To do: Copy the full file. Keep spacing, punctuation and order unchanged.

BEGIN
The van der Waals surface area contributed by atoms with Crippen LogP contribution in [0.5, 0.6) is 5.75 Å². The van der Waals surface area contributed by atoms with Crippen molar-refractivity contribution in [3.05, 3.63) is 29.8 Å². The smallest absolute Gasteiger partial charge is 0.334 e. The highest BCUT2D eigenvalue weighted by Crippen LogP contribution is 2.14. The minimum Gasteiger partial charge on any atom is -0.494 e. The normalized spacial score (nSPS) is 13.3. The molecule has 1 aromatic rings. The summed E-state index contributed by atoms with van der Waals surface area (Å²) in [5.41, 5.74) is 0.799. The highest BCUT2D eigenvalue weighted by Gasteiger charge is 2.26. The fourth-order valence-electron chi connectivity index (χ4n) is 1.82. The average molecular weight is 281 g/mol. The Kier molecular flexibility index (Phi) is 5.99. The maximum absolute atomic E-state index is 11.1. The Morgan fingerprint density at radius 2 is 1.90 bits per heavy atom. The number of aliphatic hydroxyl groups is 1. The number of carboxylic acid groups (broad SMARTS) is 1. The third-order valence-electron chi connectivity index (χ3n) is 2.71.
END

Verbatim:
The van der Waals surface area contributed by atoms with Crippen LogP contribution in [0.5, 0.6) is 5.75 Å². The van der Waals surface area contributed by atoms with Crippen molar-refractivity contribution in [3.05, 3.63) is 29.8 Å². The smallest absolute Gasteiger partial charge is 0.334 e. The highest BCUT2D eigenvalue weighted by Crippen LogP contribution is 2.14. The minimum Gasteiger partial charge on any atom is -0.494 e. The normalized spacial score (nSPS) is 13.3. The molecule has 1 aromatic rings. The summed E-state index contributed by atoms with van der Waals surface area (Å²) in [5.41, 5.74) is 0.799. The highest BCUT2D eigenvalue weighted by Gasteiger charge is 2.26. The fourth-order valence-electron chi connectivity index (χ4n) is 1.82. The average molecular weight is 281 g/mol. The Kier molecular flexibility index (Phi) is 5.99. The maximum absolute atomic E-state index is 11.1. The Morgan fingerprint density at radius 2 is 1.90 bits per heavy atom. The number of aliphatic hydroxyl groups is 1. The number of carboxylic acid groups (broad SMARTS) is 1. The third-order valence-electron chi connectivity index (χ3n) is 2.71.